British artist Stuart Haygarth is above all else a storyteller. His practice revolves around commonplace or discarded objects which are diligently collected, meticulously categorized and skillfully assembled into elaborate unique design sculptures that whimsically imbue the banal and overlooked with beauty and grace by turning randomness and waste into order and symmetry.
For the artist, no object is unredeemable. In Haygarth’s hands, salvaged prescription spectacles, exploded party poppers, smashed car wing mirrors, ceramic figurines, and laboratory equipment become sculptural marvels of an exquisite unique design.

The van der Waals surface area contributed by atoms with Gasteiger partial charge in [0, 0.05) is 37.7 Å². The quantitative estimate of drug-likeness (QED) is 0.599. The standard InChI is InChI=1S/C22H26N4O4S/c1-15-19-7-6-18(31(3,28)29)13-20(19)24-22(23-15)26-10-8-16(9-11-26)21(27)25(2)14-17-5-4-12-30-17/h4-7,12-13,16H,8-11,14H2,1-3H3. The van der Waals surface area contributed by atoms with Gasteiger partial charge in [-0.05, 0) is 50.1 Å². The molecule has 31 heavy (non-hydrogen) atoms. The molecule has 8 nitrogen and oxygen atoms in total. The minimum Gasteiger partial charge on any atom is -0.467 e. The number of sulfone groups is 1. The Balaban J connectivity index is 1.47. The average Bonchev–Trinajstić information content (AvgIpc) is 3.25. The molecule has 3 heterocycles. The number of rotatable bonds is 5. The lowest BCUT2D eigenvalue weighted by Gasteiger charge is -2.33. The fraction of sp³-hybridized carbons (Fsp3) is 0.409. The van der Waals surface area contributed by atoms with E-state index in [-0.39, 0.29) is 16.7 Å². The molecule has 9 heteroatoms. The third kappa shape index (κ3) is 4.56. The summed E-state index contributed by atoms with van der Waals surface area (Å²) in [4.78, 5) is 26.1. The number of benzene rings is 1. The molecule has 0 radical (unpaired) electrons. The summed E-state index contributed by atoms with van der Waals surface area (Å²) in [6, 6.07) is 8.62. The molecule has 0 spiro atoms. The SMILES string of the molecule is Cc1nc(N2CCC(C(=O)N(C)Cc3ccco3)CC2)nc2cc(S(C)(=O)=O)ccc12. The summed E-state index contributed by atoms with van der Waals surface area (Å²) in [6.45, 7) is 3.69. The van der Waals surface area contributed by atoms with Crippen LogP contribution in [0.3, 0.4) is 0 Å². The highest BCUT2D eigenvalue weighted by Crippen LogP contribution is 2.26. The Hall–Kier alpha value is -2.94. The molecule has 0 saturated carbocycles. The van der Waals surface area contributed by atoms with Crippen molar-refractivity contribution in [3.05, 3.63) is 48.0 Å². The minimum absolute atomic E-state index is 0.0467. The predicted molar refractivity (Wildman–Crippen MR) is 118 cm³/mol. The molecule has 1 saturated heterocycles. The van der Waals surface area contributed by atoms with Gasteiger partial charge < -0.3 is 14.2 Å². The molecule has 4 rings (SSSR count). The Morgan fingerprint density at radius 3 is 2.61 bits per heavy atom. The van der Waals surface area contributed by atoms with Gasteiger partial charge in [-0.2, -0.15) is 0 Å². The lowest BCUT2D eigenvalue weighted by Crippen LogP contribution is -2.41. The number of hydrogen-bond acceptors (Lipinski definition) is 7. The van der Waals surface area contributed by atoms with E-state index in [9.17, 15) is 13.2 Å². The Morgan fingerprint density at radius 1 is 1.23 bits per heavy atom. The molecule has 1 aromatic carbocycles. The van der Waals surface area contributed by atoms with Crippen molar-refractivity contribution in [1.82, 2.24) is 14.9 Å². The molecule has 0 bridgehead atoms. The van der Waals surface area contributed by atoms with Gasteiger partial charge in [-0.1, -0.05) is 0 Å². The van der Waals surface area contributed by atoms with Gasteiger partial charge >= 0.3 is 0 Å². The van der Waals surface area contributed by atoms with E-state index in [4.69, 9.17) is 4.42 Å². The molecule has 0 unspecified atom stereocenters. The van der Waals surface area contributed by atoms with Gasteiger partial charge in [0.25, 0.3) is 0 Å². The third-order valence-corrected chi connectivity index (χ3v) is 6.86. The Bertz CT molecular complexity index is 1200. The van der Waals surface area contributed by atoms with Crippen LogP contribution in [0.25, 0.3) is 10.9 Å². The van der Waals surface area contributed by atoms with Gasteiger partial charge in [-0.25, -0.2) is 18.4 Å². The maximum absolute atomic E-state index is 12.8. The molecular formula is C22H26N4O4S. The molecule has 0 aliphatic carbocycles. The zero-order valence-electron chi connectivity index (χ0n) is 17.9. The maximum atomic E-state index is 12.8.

Thousands of cheap trinkets purchased at pound shops find new life in the hands of the talented artist.
Pieces like these exemplify Haygarth’s painstaking process and unbound creativity but also underline his ability to construct narratives about time, loss, abandonment and modernity, underpinned by themes of redemption and transformation.